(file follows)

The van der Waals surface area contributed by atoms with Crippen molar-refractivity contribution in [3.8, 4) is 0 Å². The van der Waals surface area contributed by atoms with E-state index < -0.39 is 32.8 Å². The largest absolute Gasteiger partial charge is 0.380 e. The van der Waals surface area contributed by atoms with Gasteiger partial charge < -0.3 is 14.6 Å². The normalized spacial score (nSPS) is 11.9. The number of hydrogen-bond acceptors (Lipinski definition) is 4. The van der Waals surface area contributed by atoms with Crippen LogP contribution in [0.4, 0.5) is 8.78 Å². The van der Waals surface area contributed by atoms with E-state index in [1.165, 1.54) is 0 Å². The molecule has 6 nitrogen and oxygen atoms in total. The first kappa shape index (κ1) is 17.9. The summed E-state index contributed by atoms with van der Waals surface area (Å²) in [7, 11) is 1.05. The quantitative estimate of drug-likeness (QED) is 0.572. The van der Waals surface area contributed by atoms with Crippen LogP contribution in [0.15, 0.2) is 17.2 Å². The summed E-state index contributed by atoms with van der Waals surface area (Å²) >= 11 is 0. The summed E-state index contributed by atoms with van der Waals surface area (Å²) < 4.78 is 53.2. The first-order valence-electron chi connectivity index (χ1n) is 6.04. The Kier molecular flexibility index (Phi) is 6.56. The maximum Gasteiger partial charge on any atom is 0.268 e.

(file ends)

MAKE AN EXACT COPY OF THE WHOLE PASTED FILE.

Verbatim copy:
The van der Waals surface area contributed by atoms with Crippen molar-refractivity contribution in [3.8, 4) is 0 Å². The van der Waals surface area contributed by atoms with E-state index < -0.39 is 32.8 Å². The largest absolute Gasteiger partial charge is 0.380 e. The van der Waals surface area contributed by atoms with Gasteiger partial charge < -0.3 is 14.6 Å². The normalized spacial score (nSPS) is 11.9. The number of hydrogen-bond acceptors (Lipinski definition) is 4. The van der Waals surface area contributed by atoms with Crippen LogP contribution in [0.4, 0.5) is 8.78 Å². The van der Waals surface area contributed by atoms with E-state index in [1.165, 1.54) is 0 Å². The molecule has 6 nitrogen and oxygen atoms in total. The first kappa shape index (κ1) is 17.9. The summed E-state index contributed by atoms with van der Waals surface area (Å²) in [7, 11) is 1.05. The quantitative estimate of drug-likeness (QED) is 0.572. The van der Waals surface area contributed by atoms with Crippen LogP contribution in [0.15, 0.2) is 17.2 Å². The summed E-state index contributed by atoms with van der Waals surface area (Å²) >= 11 is 0. The summed E-state index contributed by atoms with van der Waals surface area (Å²) < 4.78 is 53.2. The first-order valence-electron chi connectivity index (χ1n) is 6.04. The Kier molecular flexibility index (Phi) is 6.56. The maximum Gasteiger partial charge on any atom is 0.268 e.